Hide
          Simone Carletti added a comment - - edited

          Do we really need to fix this?

          I believe the answer is the response to the following question: is it a coincidence or a feature? In case it's just a coincidence, then MRI should probably fix this and make it less ambiguous. On the opposite, if it's a feature, you should probably consider it for JRuby as well.

          I changed my tests so that the issue is no longer applicable. All the 3k tests now passes successfully with JRuby 1.6.0 RC3.

          I'm going to open a ticket in the Ruby ML to see if someone else noticed this behavior before.

          Thanks for your support.

          Show
          Simone Carletti added a comment - - edited Do we really need to fix this? I believe the answer is the response to the following question: is it a coincidence or a feature? In case it's just a coincidence, then MRI should probably fix this and make it less ambiguous. On the opposite, if it's a feature, you should probably consider it for JRuby as well. I changed my tests so that the issue is no longer applicable. All the 3k tests now passes successfully with JRuby 1.6.0 RC3. I'm going to open a ticket in the Ruby ML to see if someone else noticed this behavior before. Thanks for your support.
          Hide
          Simone Carletti added a comment -

          Charles,

          I know you read ruby-core, but for the records, here's the link to the ML
          http://www.ruby-forum.com/topic/1248205

          Show
          Simone Carletti added a comment - Charles, I know you read ruby-core, but for the records, here's the link to the ML http://www.ruby-forum.com/topic/1248205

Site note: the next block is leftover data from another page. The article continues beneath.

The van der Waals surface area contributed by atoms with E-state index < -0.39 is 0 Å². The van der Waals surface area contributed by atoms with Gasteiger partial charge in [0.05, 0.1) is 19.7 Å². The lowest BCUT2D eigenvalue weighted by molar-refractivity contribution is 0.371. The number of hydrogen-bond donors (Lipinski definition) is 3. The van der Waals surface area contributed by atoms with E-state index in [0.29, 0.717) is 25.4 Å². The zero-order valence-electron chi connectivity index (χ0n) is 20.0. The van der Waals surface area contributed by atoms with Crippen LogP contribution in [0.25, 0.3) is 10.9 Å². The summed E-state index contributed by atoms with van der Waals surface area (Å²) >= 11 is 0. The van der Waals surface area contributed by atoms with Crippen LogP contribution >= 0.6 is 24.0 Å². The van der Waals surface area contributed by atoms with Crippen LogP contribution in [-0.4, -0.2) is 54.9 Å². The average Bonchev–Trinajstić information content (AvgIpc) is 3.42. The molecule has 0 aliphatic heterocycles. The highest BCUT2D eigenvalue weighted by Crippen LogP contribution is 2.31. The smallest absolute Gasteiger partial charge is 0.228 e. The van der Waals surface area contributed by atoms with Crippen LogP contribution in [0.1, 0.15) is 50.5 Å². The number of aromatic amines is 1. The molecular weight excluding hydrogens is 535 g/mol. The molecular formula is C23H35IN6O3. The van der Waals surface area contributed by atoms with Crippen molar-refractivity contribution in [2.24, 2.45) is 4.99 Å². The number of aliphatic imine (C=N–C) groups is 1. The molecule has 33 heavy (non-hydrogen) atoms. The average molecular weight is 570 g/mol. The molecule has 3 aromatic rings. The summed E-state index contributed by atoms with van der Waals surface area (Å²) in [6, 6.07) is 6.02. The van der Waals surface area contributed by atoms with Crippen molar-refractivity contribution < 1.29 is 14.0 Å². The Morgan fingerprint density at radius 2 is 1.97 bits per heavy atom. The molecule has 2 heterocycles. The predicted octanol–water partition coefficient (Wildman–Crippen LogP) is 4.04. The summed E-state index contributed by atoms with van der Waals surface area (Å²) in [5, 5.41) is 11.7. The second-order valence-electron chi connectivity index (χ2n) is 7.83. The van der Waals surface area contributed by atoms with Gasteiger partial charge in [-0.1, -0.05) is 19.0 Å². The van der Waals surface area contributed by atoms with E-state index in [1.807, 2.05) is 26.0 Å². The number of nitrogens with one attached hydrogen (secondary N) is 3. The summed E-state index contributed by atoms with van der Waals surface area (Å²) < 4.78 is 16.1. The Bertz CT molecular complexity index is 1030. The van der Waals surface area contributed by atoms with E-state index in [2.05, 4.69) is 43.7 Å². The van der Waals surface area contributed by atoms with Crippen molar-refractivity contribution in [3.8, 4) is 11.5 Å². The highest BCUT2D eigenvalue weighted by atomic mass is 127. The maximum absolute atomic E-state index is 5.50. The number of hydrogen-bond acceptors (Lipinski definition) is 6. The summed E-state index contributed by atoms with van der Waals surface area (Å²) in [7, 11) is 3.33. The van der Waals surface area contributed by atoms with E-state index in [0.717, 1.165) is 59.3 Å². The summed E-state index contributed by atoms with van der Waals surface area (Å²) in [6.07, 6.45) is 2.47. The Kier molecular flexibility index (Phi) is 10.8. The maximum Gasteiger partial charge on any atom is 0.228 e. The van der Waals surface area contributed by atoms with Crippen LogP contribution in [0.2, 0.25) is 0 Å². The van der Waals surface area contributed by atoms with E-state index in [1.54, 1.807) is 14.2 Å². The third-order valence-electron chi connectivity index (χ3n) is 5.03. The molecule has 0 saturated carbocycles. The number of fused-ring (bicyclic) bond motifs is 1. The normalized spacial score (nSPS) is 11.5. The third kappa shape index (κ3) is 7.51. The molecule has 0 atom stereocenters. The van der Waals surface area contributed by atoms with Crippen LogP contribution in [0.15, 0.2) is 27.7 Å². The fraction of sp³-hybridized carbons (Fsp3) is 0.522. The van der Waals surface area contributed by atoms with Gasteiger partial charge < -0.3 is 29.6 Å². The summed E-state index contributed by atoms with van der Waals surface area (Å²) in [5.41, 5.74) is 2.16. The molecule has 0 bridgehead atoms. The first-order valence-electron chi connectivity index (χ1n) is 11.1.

Hide
          Charles Oliver Nutter added a comment -

          This fix makes it work, but breaks other things (presumably that depend on us normalizing extension extensions to ".jar" for searching purposes: https://gist.github.com/863022

          Perhaps we should wait and see what ruby-core thinks about this failover behavior.

          Show
          Charles Oliver Nutter added a comment - This fix makes it work, but breaks other things (presumably that depend on us normalizing extension extensions to ".jar" for searching purposes: https://gist.github.com/863022 Perhaps we should wait and see what ruby-core thinks about this failover behavior.
          Hide
          Charles Oliver Nutter added a comment -

          Simone: Thanks for posting that. I'll reply as well.

          Show
          Charles Oliver Nutter added a comment - Simone: Thanks for posting that. I'll reply as well.
          Hide
          Daniel Berger added a comment -

          I think the logic can be found in the search_required function in eval.c. Not pretty.

          Show
          Daniel Berger added a comment - I think the logic can be found in the search_required function in eval.c. Not pretty.
          Hide
          Charles Oliver Nutter added a comment -

          I'm satisfied calling this "Won't Fix".

          I believe the consistency from having .so and other extensions trigger an "extension load" in require is better than having to also do all the .rb searching on top of those extensions (which would slow extension file searches even more, and possibly load a .rb file when you really want it to load a .so.)

          Workaround is to simply require the full name (foo.so.rb) if you know it's a .rb file.

          Show
          Charles Oliver Nutter added a comment - I'm satisfied calling this "Won't Fix". I believe the consistency from having .so and other extensions trigger an "extension load" in require is better than having to also do all the .rb searching on top of those extensions (which would slow extension file searches even more, and possibly load a .rb file when you really want it to load a .so.) Workaround is to simply require the full name (foo.so.rb) if you know it's a .rb file.

            People

            • Assignee:
              Charles Oliver Nutter
              Reporter:
              Simone Carletti
            • Votes:
              0 Vote for this issue
              Watchers:
              3 Start watching this issue

              Dates

              • Created:
                Updated:
                Resolved: